Wednesday, December 1, 2010

Was the WikiLeaks Dump Treasonous?

Father John Trigilio Jr., president of the Confraternity of Catholic Clergy, quoted by neocon RenewAmerica's Matt C. Abbott seems to think so, saying, "Betraying your nation by divulging state secrets, whether for money, revenge or for political motives, is always grave matter for the common good of an entire country" — WikiLeaks' actions are immoral, says priest-author.

What Father Trigilio fails to understand is that the state, beholden to foreign and globalist interests, that is betraying the nation.

Allan Baker, of Kettering, Northamptonshire, quoted by paleocon The American Conversative's Jim Bovard, disagrees, saying, "If all our emails, however personal, are to become subject to the scrutiny of the government, why shouldn’t all the government’s emails, however sensitive, become subject to the scrutiny of us? If we can’t plot to blow up the Houses of Parliament without their knowledge, why can they and Saudi Arabia plot to blow up Iran without ours?" — WikiLeaks: Best Thumbnail Retort to Govt. Officials.

"The Government, with no mandate from the people, without consultation of the people, conducts all the negotiations, the backing and filling, the menaces and explanations, which slowly bring it into collision with some other Government, and gently and irresistably slides the country into war," wrote paleoprogressive Randolph Bourne in 1918 in War Is the Health of the State, quoted by paleolibertarian LewRockwell.com's Thomas DiLorenzo, continuing, "In the freest of republics as well as in the most tyrannical of empires, all foreign policy, the diplomatic negotiations which produce or forestall war, are equally the private property of the Executive part of the Government, and are equally exposed to no check whatever from popular bodies, or the people voting as a mass themselves" — Why Statists Are in a Murderous Rage Over WikiLeaks.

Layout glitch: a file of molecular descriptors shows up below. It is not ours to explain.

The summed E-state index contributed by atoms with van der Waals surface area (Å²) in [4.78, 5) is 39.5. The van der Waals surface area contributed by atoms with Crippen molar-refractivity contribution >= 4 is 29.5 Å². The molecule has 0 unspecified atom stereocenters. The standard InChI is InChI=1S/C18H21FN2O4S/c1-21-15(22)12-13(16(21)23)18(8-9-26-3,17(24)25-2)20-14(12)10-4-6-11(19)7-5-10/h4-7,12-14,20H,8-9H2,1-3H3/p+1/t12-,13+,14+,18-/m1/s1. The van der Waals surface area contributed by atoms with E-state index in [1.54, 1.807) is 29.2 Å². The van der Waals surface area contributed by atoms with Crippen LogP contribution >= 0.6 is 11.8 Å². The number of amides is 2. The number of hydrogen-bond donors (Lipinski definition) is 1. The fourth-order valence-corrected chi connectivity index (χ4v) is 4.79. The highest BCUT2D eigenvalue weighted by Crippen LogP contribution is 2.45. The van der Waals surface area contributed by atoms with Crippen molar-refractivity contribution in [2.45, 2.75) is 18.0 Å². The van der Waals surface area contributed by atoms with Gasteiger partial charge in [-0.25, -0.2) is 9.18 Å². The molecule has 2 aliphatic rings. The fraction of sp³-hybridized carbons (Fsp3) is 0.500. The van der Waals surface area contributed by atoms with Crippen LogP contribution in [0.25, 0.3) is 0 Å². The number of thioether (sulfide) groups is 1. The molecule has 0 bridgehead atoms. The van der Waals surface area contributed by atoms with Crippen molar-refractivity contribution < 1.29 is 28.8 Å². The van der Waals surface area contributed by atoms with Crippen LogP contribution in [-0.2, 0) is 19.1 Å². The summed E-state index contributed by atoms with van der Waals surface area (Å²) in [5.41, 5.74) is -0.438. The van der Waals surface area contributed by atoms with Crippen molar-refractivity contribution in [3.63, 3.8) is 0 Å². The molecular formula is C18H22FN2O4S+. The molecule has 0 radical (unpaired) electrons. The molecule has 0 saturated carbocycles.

Labels: , , , , , ,

Bookmark and Share

3 Comments:

Blogger Carl M. said...

Certainly the leaker is guilty of a crime, but Assange himself cannot be a traitor, since he's an Australian, not an American.

7:59 AM  
Blogger The Western Confucian said...

If we were legitimately engaged in a just, declared war, and the leaks undermined national defense, his acts would be criminal.

I'd call him a whistle-blower; as Sheldon Richman writes: "When a government secretly engages in such consequential activities as aggressive wars justified by at best questionable and at worst fabricated intelligence, covert bombings and assassinations, and diplomatic maneuvering designed to support such global meddling, the people in whose name that government acts – and who could suffer retaliation – have a right to know" -- WikiLeaks: Bradley Manning isn't a criminal. He's a hero.

8:55 AM  
Blogger Francis Xavier said...

Not all of the leaks were about undeclared wars; some were about sensitive topics such as just who in German politics was letting the American embassy peek at Germany's leading politicians' cards mid-game. This is a betrayal.

Nor is the leak according to the Giraldi of the American Conservative about preventing wars, but about getting them going, for the benefit of, and presumably by, one the Arab world's democracies.

7:05 AM  

Post a Comment

Links to this post:

Create a Link

<< Home

Omnes Sancti et Sanctæ Coreæ, orate pro nobis.